The four Student Voices honorees from Greene Street Friends School (Grace, Levi, True, and Zivia) are all in Kiri Harris’s sixth grade class. When Kiri, who has been teaching at Greene Street for almost 14 years, emailed us her students’ work, she mentioned that the Student Voices prompt offered a great tie‐in with the school’s integrity theme this year. Two years ago, the staff at Greene Street decided to incorporate the famous Quaker SPICES into their curricula by focusing on one of the testimonies (starting with simplicity) as a school‐wide theme each year. That the first Student Voices prompt picked by Friends Journal matched up with Greene Street’s rotation of the testimonies was a happy coincidence. “The integrity theme has really taken off,” says Kiri. “It’s great to know that integrity is on everybody’s mind at the school.”
Kiri shared that integrity and other Quaker ideas have risen to the surface in some noticeable ways. For example, there is a Quaker Ways Committee that introduces mini themes throughout the year. These “words of the month” help center the community around key Quaker concepts, such as query, moved to speak, and witness. When a query about integrity was introduced in meeting for worship, a few very talkative (or popcorn) sessions followed, with many students sharing very short messages, such as “be kind” and “listen to your teachers.” While the shift toward sharing was wonderful, it also felt like a teachable moment. Kiri’s sixth‐grade class volunteered to help younger students learn how to infuse a message with a connection or story. The students tried their hands at this question: “If you were to stand up and talk about integrity in meeting for worship, what would you say?” And then they modeled these messages in a short video for the lower school. After this exercise, Kiri decided to expand it into a personal narrative writing assignment for the whole class. She asked them to consider: “How would you tell a story that would teach someone about the value of integrity?”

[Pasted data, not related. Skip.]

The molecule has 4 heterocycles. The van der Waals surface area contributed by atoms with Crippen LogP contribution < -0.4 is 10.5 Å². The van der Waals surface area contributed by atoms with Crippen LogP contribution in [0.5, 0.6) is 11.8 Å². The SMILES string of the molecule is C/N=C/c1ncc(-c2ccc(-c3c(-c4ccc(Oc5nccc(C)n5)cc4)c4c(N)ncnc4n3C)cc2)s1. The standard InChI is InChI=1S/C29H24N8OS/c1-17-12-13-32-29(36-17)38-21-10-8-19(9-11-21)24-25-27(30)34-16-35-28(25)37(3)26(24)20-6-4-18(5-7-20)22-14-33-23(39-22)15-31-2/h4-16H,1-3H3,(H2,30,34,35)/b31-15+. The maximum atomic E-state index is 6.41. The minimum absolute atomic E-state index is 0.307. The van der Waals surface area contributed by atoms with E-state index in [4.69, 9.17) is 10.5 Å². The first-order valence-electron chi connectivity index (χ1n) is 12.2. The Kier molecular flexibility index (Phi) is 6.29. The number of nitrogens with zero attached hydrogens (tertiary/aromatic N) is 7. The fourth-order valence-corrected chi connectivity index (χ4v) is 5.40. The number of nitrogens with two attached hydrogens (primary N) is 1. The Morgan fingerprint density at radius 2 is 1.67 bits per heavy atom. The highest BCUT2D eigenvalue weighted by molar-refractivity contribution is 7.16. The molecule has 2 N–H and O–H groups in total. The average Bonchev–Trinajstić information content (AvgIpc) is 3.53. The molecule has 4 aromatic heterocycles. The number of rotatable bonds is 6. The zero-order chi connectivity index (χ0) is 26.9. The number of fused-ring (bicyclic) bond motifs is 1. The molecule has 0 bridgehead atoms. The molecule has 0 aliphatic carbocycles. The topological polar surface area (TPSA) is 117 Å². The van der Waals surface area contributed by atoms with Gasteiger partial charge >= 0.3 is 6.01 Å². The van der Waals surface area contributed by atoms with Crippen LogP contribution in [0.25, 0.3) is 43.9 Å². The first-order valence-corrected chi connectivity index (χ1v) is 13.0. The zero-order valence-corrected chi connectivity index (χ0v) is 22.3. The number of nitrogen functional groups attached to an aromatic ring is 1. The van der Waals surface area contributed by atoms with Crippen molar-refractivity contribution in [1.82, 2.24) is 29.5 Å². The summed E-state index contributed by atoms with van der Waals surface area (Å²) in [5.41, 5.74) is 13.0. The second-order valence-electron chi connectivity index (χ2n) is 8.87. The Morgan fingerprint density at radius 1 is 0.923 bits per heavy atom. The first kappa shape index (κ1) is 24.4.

All of the stories the students wrote are true. “One of the things we noticed is that it’s much easier to identify the absence of integrity rather than the presence of it. So many of their stories spoke about when they made the wrong choice,” Kiri told us. “It was a great assignment for sixth graders, because they’re at the age when they’re developing the link between concrete and abstract. So when we throw an abstract concept their way, they just need a little boost to make the connection to a concrete example. It was nice to be able to use the Friends Journal assignment as a plug‐in assignment for my class.”
Honorees of this year’s Student Voices Project received a free one‐year subscription to Friends Journal plus a letter of recognition and a certificate of achievement from Friends Council on Education.